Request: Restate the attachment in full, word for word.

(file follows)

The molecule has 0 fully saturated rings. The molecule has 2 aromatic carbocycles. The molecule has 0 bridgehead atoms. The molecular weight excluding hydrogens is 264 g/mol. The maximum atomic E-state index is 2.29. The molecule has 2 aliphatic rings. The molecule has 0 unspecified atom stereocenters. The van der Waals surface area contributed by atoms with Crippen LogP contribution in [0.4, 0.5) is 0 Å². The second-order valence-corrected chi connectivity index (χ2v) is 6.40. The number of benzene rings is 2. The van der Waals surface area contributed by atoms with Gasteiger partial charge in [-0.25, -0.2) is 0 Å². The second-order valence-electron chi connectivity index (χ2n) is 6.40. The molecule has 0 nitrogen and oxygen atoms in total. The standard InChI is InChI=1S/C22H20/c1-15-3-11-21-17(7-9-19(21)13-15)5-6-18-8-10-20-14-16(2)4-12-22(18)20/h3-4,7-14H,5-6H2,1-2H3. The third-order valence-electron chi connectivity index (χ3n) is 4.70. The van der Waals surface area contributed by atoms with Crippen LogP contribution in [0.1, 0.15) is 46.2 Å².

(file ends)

The molecule has 0 fully saturated rings. The molecule has 2 aromatic carbocycles. The molecule has 0 bridgehead atoms. The molecular weight excluding hydrogens is 264 g/mol. The maximum atomic E-state index is 2.29. The molecule has 2 aliphatic rings. The molecule has 0 unspecified atom stereocenters. The van der Waals surface area contributed by atoms with Crippen LogP contribution in [0.4, 0.5) is 0 Å². The second-order valence-corrected chi connectivity index (χ2v) is 6.40. The number of benzene rings is 2. The van der Waals surface area contributed by atoms with Gasteiger partial charge in [-0.25, -0.2) is 0 Å². The second-order valence-electron chi connectivity index (χ2n) is 6.40. The molecule has 0 nitrogen and oxygen atoms in total. The standard InChI is InChI=1S/C22H20/c1-15-3-11-21-17(7-9-19(21)13-15)5-6-18-8-10-20-14-16(2)4-12-22(18)20/h3-4,7-14H,5-6H2,1-2H3. The third-order valence-electron chi connectivity index (χ3n) is 4.70. The van der Waals surface area contributed by atoms with Crippen LogP contribution in [0.1, 0.15) is 46.2 Å².